Along the right edge of the board are four (of six) SATA ports. The four located here are native to the chipset, while the two others, found on the bottom edge of the board, are controlled by the ASMedia ASM1061 SATA controller. The B660 Steel Legend supports RAID0/1/5/10 modes for SATA devices–there’s no mention of RAID support for NVMe. This configuration does have some lane sharing due to B660’s reduction in PCIe lane count. If a SATA-type M.2 device occupies M2_2, the SATA3_0 port will be disabled. You can run three M.2 storage devices (one SATA) with five SATA ports in a worst-case scenario. If you only have PCIe M.2 modules, you can run all six SATA ports and M.2s concurrently.
Across the bottom are several headers, including USB ports and the other two SATA ports. Below is a complete list of all the headers across the bottom of the board.
- Front panel audio
- 3-pin ARGB header
- 4-pin RGB header
- SPI/TPM header
- USB 2.0 header
- Chassis/Waterpump fan header
- Clear CMOS jumper
- Front panel header
- Chassis intrusion/speaker header
- (2) SATA ports
- Chassis/Waterpump fan header
Spinning the board around to the rear IO area, notice the IO plate is not pre-installed. While this isn’t a big deal, many mid-range boards these days already have it attached. The plate matches the Steel Legend theme, sporting the black, white and gray cammo look. The labels for the ports are in black and white, to be sure they contrast with the background pattern.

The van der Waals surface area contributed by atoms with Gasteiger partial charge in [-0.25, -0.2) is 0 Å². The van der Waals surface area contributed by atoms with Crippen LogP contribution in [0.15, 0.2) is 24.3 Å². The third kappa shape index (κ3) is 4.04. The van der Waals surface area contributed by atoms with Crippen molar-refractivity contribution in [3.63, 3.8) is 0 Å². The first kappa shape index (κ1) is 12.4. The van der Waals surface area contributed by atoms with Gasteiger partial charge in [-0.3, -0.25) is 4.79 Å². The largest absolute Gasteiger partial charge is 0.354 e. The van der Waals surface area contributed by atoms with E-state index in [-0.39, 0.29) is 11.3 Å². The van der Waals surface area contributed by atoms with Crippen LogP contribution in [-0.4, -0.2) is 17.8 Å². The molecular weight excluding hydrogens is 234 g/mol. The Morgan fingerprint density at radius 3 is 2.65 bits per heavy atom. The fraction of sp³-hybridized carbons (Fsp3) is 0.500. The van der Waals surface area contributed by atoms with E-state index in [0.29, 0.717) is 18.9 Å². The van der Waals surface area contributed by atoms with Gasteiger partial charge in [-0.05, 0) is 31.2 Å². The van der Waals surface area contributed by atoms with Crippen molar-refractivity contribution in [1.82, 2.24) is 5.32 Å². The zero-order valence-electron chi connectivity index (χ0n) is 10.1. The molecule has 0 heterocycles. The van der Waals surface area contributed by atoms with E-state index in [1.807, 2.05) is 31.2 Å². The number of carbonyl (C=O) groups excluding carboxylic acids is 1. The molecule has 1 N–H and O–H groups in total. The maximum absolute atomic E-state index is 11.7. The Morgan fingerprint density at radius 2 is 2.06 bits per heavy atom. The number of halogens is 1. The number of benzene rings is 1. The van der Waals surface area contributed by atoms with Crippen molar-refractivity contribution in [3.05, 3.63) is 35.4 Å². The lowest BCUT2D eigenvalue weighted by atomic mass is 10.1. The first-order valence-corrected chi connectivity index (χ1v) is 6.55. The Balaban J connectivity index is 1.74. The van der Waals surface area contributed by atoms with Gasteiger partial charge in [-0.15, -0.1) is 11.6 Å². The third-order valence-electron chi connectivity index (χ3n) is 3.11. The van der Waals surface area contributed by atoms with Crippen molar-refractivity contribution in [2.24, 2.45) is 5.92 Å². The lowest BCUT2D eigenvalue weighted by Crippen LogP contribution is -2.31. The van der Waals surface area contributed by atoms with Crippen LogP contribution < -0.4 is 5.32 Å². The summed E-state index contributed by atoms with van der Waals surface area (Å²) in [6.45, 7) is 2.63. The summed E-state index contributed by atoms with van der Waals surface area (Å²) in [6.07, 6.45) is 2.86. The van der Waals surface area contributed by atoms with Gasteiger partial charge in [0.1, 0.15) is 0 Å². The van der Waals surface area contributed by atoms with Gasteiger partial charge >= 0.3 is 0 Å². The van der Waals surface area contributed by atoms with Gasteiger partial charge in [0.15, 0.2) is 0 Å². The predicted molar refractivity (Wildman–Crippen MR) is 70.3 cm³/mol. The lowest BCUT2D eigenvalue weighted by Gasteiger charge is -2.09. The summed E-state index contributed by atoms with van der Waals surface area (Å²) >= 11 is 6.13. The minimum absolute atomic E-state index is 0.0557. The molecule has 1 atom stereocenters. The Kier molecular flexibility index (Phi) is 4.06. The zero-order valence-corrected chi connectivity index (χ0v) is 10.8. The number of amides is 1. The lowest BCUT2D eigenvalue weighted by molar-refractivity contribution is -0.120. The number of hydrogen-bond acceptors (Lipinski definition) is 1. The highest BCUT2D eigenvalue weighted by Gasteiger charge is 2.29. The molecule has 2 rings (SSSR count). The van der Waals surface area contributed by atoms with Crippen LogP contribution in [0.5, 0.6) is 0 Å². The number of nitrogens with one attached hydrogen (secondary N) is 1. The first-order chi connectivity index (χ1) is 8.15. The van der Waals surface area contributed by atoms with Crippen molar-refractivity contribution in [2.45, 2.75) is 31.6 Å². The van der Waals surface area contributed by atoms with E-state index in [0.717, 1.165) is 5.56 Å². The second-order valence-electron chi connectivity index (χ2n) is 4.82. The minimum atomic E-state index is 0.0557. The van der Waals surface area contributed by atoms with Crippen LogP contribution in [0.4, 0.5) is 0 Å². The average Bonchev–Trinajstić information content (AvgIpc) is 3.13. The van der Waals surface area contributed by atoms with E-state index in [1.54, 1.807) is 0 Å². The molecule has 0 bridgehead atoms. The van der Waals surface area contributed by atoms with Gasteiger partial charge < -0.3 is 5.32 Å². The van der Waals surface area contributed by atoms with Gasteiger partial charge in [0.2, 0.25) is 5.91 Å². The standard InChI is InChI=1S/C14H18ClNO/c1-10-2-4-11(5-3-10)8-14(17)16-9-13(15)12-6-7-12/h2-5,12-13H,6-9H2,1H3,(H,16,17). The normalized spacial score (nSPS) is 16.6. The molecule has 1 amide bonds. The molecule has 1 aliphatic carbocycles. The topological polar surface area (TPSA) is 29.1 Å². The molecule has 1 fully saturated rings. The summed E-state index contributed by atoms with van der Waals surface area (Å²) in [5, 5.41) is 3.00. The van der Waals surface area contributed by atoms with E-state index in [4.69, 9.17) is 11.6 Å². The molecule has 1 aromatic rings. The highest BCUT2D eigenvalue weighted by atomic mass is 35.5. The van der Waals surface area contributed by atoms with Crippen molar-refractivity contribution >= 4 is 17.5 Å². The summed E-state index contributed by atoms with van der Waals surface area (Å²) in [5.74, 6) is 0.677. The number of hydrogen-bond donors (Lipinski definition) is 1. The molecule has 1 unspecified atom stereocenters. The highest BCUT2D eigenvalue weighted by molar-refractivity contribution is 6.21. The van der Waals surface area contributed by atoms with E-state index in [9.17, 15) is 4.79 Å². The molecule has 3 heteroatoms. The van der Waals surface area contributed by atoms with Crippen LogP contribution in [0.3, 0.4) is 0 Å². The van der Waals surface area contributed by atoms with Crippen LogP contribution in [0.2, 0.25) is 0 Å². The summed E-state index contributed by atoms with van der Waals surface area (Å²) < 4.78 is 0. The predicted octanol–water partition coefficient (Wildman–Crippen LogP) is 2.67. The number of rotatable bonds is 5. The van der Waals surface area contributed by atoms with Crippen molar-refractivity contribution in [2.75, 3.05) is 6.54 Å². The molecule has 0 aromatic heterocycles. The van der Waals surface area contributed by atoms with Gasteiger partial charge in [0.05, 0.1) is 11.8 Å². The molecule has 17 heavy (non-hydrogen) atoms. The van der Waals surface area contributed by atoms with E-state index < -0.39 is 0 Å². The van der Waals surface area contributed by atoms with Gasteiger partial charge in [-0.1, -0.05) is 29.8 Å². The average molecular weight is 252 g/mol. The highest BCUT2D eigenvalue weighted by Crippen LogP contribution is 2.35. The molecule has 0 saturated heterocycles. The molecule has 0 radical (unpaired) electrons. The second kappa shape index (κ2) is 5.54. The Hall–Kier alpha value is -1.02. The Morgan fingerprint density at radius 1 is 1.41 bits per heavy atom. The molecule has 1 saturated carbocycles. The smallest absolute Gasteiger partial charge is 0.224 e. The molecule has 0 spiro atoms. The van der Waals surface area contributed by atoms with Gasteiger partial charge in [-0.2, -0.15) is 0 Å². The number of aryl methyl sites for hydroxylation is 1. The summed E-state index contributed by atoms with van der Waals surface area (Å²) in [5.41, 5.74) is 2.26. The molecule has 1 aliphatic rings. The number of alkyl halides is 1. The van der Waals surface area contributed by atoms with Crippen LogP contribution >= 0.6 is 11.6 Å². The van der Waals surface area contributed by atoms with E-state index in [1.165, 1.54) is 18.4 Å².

Working left to right, we hit a legacy PS/2 port and two USB 2.0 (480 Mbps) ports on the first stack. Next up are video outputs: HDMI (V2.1) and DisplayPort (v1.4) and a USB 3.2 Gen 2 (10 Gbps) Type-C port. Above the video outputs are holes in the IO plate for adding Wi-Fi antenna connections. If you need a 20 Gbps Type-C port, the front panel port is your only option here. Continuing right, we hit the BIOS Flashback button, four USB 3.2 Gen 1 (5 Gbps) ports, the Realtek 2.5 GbE port, and finally, the 5-plug plus SPDIF audio stack. Seven total USB ports at the back isn’t bad for a budget board, but some users will definitely want more. At least you can add another speedy port via the front-panel header.